LONDON, May 19 (Reuters) - British newspapers reported the following business stories on Sunday:
The Sunday Telegraph
Roger Carr, Chairman of Centrica and outgoing president of the Confederation of British Industry, is the front runner to become the next chairman of Europe’s largest defence contractor BAE Systems.
MUDDY WATERS FOUNDER WARNS OF RISK IN CHINESE BANKING SYSTEM
Carson Block, the founder of U.S. activist investor Muddy Waters, said in an interview that the problems of bad debt within the Chinese banking system are worse than those faced by Western banks before the financial crisis.
Royal Dutch Shell lobbied against proposed European rules designed to clamp down on commodity market abuse, arguing they would raise costs for consumers and increase market volatility, according to documents seen by the newspaper.
Robert Swannell, the chairman of Marks & Spencer’s board, said he is 100 percent behind Chief Executive Marc Bolland and his strategy despite the retailer’s clothing business underperforming.
The Sunday Times
BRITAIN‘S ROYAL MAIL TO UNVEIL BUMPER PROFITS
Royal Mail is set to post full-year earnings of between 300 million pounds and 400 million pounds next week, paving the way for the government’s planned privatisation.
Buy-out groups Blackstone and Carlyle are vying to acquire Anglo-American packaging firm Chesapeake for 400 million pounds.
The Independent on Sunday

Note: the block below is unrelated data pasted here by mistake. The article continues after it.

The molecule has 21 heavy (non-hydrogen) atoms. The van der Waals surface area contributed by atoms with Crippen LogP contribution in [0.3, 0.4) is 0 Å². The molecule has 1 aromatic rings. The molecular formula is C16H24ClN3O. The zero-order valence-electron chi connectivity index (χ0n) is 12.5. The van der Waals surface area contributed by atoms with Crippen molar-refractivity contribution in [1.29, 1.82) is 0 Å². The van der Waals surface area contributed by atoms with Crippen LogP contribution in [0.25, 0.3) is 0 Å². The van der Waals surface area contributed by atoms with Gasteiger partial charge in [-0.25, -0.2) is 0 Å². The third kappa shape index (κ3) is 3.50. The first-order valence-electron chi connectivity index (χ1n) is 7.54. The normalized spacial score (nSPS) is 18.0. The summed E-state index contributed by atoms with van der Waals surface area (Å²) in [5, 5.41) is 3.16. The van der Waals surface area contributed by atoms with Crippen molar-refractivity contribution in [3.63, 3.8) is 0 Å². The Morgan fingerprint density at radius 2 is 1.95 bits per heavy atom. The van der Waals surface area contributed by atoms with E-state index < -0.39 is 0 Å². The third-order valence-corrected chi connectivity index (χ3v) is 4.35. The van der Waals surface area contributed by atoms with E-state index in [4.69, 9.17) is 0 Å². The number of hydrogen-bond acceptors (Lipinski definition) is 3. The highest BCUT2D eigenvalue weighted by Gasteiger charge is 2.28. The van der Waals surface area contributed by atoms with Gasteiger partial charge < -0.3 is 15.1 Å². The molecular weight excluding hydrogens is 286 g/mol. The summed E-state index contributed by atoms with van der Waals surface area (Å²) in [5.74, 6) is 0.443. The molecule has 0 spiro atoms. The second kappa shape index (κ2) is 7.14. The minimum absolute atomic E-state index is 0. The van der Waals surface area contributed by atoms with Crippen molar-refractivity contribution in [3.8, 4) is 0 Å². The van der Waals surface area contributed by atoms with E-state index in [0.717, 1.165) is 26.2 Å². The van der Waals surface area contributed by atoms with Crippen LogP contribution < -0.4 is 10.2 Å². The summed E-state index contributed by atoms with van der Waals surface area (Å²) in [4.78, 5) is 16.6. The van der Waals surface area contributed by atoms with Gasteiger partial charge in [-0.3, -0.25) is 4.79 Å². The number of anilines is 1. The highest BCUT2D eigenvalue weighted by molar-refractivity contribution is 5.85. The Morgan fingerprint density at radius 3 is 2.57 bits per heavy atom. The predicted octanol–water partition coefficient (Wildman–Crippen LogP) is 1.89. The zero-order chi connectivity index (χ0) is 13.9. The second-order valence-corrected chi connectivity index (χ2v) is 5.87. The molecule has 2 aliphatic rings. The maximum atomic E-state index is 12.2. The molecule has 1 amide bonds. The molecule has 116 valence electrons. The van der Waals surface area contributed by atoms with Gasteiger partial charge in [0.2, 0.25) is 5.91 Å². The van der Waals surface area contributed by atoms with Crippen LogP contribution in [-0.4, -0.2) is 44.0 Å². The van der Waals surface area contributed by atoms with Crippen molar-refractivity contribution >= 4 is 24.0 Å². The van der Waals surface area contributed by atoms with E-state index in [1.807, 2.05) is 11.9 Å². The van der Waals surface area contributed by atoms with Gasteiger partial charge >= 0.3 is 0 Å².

Private equity firm Langholm Capital has put crisp maker Tyrrells up for sale for around 100 million pounds. It has appointed corporate finance advisors at McQueen to sell the company, with first round bids due next month.
Bus and rail operator FirstGroup is preparing to unveil a 600 million pound rights issue next week to help it pay down debt. The company, whose Chairman Martin Gilbert is poised to step down, will also cut its dividend.
The Mail on Sunday
British drugs group Shire is looking at ways to give as much as 2 billion pounds back to its shareholders to bolster its defences against a possible takeover bid by US-based Bristol-Myers Squibb.
The chief executive of the Co-operative Group, Euan Sutherland, told the company’s annual general meeting that people were looking to the Co-op to provide an alternative to the traditional capitalist model. “The group has challenges but it also has significant opportunities and potential,” he said.